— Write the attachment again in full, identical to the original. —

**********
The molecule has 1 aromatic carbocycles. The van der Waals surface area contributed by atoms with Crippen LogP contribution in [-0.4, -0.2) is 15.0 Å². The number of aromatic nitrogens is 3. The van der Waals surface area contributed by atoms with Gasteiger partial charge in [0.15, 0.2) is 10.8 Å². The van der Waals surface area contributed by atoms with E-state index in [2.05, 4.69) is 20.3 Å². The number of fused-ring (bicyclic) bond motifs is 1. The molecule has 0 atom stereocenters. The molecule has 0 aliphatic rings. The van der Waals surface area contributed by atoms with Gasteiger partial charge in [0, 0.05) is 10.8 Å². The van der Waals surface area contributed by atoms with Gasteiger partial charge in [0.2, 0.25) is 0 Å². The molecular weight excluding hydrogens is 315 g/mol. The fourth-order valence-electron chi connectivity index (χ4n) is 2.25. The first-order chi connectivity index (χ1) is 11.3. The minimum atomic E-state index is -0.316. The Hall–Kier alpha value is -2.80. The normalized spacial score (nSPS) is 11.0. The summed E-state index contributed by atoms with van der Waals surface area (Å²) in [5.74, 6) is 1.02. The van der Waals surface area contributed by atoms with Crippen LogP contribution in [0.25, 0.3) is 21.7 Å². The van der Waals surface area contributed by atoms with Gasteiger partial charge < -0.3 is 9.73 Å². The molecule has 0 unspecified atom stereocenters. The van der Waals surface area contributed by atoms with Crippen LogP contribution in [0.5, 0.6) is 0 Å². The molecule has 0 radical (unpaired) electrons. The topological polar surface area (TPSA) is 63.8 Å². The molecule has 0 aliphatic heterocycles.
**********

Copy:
The molecule has 1 aromatic carbocycles. The van der Waals surface area contributed by atoms with Crippen LogP contribution in [-0.4, -0.2) is 15.0 Å². The number of aromatic nitrogens is 3. The van der Waals surface area contributed by atoms with Gasteiger partial charge in [0.15, 0.2) is 10.8 Å². The van der Waals surface area contributed by atoms with E-state index in [2.05, 4.69) is 20.3 Å². The number of fused-ring (bicyclic) bond motifs is 1. The molecule has 0 atom stereocenters. The molecule has 0 aliphatic rings. The van der Waals surface area contributed by atoms with Gasteiger partial charge in [0, 0.05) is 10.8 Å². The van der Waals surface area contributed by atoms with Gasteiger partial charge in [0.2, 0.25) is 0 Å². The molecular weight excluding hydrogens is 315 g/mol. The fourth-order valence-electron chi connectivity index (χ4n) is 2.25. The first-order chi connectivity index (χ1) is 11.3. The minimum atomic E-state index is -0.316. The Hall–Kier alpha value is -2.80. The normalized spacial score (nSPS) is 11.0. The summed E-state index contributed by atoms with van der Waals surface area (Å²) in [5.74, 6) is 1.02. The van der Waals surface area contributed by atoms with Crippen LogP contribution in [0.25, 0.3) is 21.7 Å². The van der Waals surface area contributed by atoms with Gasteiger partial charge < -0.3 is 9.73 Å². The molecule has 0 unspecified atom stereocenters. The van der Waals surface area contributed by atoms with Crippen LogP contribution in [0.5, 0.6) is 0 Å². The molecule has 0 radical (unpaired) electrons. The topological polar surface area (TPSA) is 63.8 Å². The molecule has 0 aliphatic heterocycles.